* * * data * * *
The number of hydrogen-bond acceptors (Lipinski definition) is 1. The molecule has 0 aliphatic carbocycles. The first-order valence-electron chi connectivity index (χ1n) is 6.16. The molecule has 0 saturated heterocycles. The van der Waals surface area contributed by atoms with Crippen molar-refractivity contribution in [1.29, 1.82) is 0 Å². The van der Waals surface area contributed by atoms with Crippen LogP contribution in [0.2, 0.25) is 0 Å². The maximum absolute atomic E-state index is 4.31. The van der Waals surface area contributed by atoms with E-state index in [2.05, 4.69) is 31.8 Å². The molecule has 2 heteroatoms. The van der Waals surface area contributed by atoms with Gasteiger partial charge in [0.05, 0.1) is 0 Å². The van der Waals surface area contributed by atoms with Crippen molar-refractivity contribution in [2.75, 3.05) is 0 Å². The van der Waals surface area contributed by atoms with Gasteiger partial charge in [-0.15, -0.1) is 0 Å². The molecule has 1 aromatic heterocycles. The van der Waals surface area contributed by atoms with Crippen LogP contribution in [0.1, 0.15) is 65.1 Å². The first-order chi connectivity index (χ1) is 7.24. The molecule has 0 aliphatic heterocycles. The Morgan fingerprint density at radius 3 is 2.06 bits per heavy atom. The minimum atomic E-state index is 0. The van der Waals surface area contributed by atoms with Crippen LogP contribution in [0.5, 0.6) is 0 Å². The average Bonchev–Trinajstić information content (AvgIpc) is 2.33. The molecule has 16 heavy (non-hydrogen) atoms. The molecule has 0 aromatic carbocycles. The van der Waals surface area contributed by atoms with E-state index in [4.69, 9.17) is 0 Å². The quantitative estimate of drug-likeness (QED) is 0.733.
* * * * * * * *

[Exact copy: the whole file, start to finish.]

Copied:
The number of hydrogen-bond acceptors (Lipinski definition) is 1. The molecule has 0 aliphatic carbocycles. The first-order valence-electron chi connectivity index (χ1n) is 6.16. The molecule has 0 saturated heterocycles. The van der Waals surface area contributed by atoms with Crippen molar-refractivity contribution in [1.29, 1.82) is 0 Å². The van der Waals surface area contributed by atoms with Crippen LogP contribution in [0.2, 0.25) is 0 Å². The maximum absolute atomic E-state index is 4.31. The van der Waals surface area contributed by atoms with E-state index in [2.05, 4.69) is 31.8 Å². The molecule has 2 heteroatoms. The van der Waals surface area contributed by atoms with Gasteiger partial charge in [0.05, 0.1) is 0 Å². The van der Waals surface area contributed by atoms with Crippen molar-refractivity contribution in [2.75, 3.05) is 0 Å². The van der Waals surface area contributed by atoms with Gasteiger partial charge in [-0.15, -0.1) is 0 Å². The molecule has 1 aromatic heterocycles. The van der Waals surface area contributed by atoms with Crippen LogP contribution in [0.1, 0.15) is 65.1 Å². The first-order chi connectivity index (χ1) is 7.24. The molecule has 0 aliphatic heterocycles. The Morgan fingerprint density at radius 3 is 2.06 bits per heavy atom. The minimum atomic E-state index is 0. The van der Waals surface area contributed by atoms with Crippen LogP contribution in [0.5, 0.6) is 0 Å². The average Bonchev–Trinajstić information content (AvgIpc) is 2.33. The molecule has 16 heavy (non-hydrogen) atoms. The molecule has 0 aromatic carbocycles. The van der Waals surface area contributed by atoms with E-state index in [4.69, 9.17) is 0 Å². The quantitative estimate of drug-likeness (QED) is 0.733.